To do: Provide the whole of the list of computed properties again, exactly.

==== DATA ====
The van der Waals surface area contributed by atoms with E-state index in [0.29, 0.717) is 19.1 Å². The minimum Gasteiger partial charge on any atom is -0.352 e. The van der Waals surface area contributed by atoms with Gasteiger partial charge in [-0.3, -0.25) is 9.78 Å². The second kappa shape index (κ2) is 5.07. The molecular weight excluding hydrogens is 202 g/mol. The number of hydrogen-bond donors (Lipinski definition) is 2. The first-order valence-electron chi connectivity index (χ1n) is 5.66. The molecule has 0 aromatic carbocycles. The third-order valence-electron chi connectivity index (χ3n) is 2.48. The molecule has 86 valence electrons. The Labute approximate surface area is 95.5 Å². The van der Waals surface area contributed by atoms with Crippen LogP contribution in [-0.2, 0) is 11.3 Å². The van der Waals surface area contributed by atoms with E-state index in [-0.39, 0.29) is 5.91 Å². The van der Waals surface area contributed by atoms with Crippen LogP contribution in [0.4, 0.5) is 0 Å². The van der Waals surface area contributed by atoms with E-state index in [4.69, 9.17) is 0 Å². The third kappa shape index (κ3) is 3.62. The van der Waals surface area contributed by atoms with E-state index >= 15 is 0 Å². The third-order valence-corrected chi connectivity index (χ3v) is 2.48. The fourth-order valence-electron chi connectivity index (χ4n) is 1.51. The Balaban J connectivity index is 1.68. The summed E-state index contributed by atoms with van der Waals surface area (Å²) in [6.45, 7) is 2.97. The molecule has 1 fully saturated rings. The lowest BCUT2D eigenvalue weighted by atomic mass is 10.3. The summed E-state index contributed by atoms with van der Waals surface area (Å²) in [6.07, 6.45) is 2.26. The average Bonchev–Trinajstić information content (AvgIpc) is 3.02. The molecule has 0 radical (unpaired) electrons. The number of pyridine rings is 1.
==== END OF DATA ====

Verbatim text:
The van der Waals surface area contributed by atoms with E-state index in [0.29, 0.717) is 19.1 Å². The minimum Gasteiger partial charge on any atom is -0.352 e. The van der Waals surface area contributed by atoms with Gasteiger partial charge in [-0.3, -0.25) is 9.78 Å². The second kappa shape index (κ2) is 5.07. The molecular weight excluding hydrogens is 202 g/mol. The number of hydrogen-bond donors (Lipinski definition) is 2. The first-order valence-electron chi connectivity index (χ1n) is 5.66. The molecule has 0 aromatic carbocycles. The third-order valence-electron chi connectivity index (χ3n) is 2.48. The molecule has 86 valence electrons. The Labute approximate surface area is 95.5 Å². The van der Waals surface area contributed by atoms with Crippen LogP contribution in [-0.2, 0) is 11.3 Å². The van der Waals surface area contributed by atoms with E-state index in [-0.39, 0.29) is 5.91 Å². The van der Waals surface area contributed by atoms with Crippen LogP contribution in [0.4, 0.5) is 0 Å². The van der Waals surface area contributed by atoms with E-state index in [4.69, 9.17) is 0 Å². The third kappa shape index (κ3) is 3.62. The van der Waals surface area contributed by atoms with E-state index >= 15 is 0 Å². The third-order valence-corrected chi connectivity index (χ3v) is 2.48. The fourth-order valence-electron chi connectivity index (χ4n) is 1.51. The Balaban J connectivity index is 1.68. The summed E-state index contributed by atoms with van der Waals surface area (Å²) in [6.45, 7) is 2.97. The molecule has 1 fully saturated rings. The lowest BCUT2D eigenvalue weighted by atomic mass is 10.3. The summed E-state index contributed by atoms with van der Waals surface area (Å²) in [6.07, 6.45) is 2.26. The average Bonchev–Trinajstić information content (AvgIpc) is 3.02. The molecule has 0 radical (unpaired) electrons. The number of pyridine rings is 1.